Highs and Lows: On the Lows of Situational Depression

This post isn’t about bass; although my life certainly mirrors sound waves sometimes. This a personal post on how I am shifting my perspective on what has been a very “low” point in my life.

As of my WordPress stats, I get approximately 1 view every few days. That’s hardly a reason to keep up an image of awesomeness as this blog’s purpose isn’t to earn me money, but to express myself. It has- and always will be- an outlet of who I am- on things I want to share for the random person who Googles a random collection of words or the random friend who remembered the name of this blog and may be going through a similar situation themselves.

I read a piece by James Altucher, about real life’s “up and downs”; how unlike it is to Facebook’s constant stream of “awesome” statuses.

This resonated with me (and inspired this piece). It also brought back a memory of one of my former roommates, sharing her feelings on her friend’s sudden suicide: “He was always so happy. His Facebook looked perfect. But we all know Facebook. It isn’t real life.” It’s worth emphasizing twice: Facebook isn’t real life.

2015 has, so far, hit me quite hard in a few respects. And only a select few know about it. The irony is that I am writing all of it out now, but even those select few won’t be reading this blog.

This is not a post for sympathy. It’s for me; feeling courageous enough to paint a public picture of how I feel in the face of so much “positivity fluff” that invades the net.

This is what’s happened in my life, and if you can relate, please feel free to comment: my mother died unexpectedly in January, my relationship ended with my long term girlfriend in February, and my music and business ventures, which I quit my job to pursue full time in August 2014, have not been profitable. As I have not had income beyond living expenses for the past few months, my savings are at risk. In addition to this, I was hit with an extortionate medical bill just days ago; posing a substantial dent to what I have left (edit May 2015: this bill was minimized and savings are still in tact).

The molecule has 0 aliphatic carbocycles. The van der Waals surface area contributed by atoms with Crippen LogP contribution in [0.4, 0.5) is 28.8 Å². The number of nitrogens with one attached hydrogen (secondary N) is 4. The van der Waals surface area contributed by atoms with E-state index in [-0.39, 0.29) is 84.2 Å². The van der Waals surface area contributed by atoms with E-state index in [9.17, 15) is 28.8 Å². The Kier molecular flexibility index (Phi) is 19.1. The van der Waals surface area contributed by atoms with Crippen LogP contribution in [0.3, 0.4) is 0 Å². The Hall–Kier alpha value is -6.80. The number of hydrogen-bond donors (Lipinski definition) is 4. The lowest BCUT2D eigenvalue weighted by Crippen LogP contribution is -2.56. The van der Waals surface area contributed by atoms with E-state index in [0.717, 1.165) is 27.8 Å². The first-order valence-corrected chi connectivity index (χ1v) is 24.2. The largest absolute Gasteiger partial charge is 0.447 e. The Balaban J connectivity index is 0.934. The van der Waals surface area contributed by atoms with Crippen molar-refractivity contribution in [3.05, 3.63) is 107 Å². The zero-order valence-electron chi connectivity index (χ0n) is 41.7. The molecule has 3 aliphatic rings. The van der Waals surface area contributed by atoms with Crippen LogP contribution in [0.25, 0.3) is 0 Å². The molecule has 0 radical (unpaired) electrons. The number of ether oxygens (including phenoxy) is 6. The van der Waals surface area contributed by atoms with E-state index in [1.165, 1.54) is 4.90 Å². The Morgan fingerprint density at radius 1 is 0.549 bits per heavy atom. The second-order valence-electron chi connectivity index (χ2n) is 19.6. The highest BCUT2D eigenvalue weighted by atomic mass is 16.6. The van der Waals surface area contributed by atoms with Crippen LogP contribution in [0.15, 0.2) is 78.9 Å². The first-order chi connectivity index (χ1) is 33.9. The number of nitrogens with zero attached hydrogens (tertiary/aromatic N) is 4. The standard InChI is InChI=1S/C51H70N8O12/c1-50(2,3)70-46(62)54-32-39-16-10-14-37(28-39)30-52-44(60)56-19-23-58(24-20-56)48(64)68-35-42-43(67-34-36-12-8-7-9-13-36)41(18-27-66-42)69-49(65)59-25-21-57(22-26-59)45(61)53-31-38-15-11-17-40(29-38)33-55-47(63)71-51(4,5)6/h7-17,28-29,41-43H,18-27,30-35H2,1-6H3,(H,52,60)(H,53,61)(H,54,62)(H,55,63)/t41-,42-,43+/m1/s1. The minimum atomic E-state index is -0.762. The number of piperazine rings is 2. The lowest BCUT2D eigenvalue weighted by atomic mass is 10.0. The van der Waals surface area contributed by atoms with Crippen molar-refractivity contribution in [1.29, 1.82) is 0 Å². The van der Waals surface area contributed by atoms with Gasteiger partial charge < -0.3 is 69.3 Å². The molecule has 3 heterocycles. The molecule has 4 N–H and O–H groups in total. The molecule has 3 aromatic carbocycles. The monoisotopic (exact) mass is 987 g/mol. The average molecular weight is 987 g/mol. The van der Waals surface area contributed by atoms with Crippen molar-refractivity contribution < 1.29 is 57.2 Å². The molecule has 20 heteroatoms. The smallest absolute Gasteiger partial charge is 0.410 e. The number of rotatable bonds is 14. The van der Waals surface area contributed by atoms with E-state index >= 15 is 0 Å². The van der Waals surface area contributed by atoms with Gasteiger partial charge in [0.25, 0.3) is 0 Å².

All of these things have contributed to bouts of depression. And in some way, I’m glad. Up until now, I’ve never understood why people were depressed. I still don’t understand, but I now know what it feels like. Or rather, how it feels to lay on the floor for an hour with absolutely no desire to get up. And in the first attempt to get up, to feel as if my entire body is on another planet of 3 times the gravity, and having it crash back down.

Being around loving, positive, and supportive friends and family got me out of that hole. They took the weight of my shoulders. After about a blurry week of whipslapped emotions, I got back on my continuing effort toward my goals. However, they are still hitting bumps, and I don’t have a personal cheerleader saying “Yes you are awesome” [edit- besides Wheeltracks]

And while much of the depression has now subsided, I do notice this ever sticky label of “Unsuccessful” I seem to have smacked on myself some time ago. I keep pulling it a little bit every day, but I can’t quite tug it off yet.

I’ve been climbing the proverbial mountain for what feels like the entire duration of my twenties and it’s gotten quite steep over the last year. It may because I’m approaching the summit. Or perhaps there is no summit. Either way, these events have helped me look less on the targets, and where I want to go, and more on my perspective, and where I am now.

When my Mom died, the person I was staying with at the time said “you’ll become a lot stronger because of it”. Now, I don’t think I was any weaker in 2014. But what these last few months have done for me is, after quite a few blows, is notice there’s still strength left. It’s helped me reconnect with two essential choices.

On the choice of attitude:

“Everything can be taken from a man but one thing: the last of the human freedoms—to choose one’s attitude in any given set of circumstances, to choose one’s own way.”

Viktor Frankl

On the choice of gratitude:

“It could always be a lot worse”


The shift in mindset is easier said than done; no doubt. It’s not all dandelions and dragonflies. The choice takes strength.

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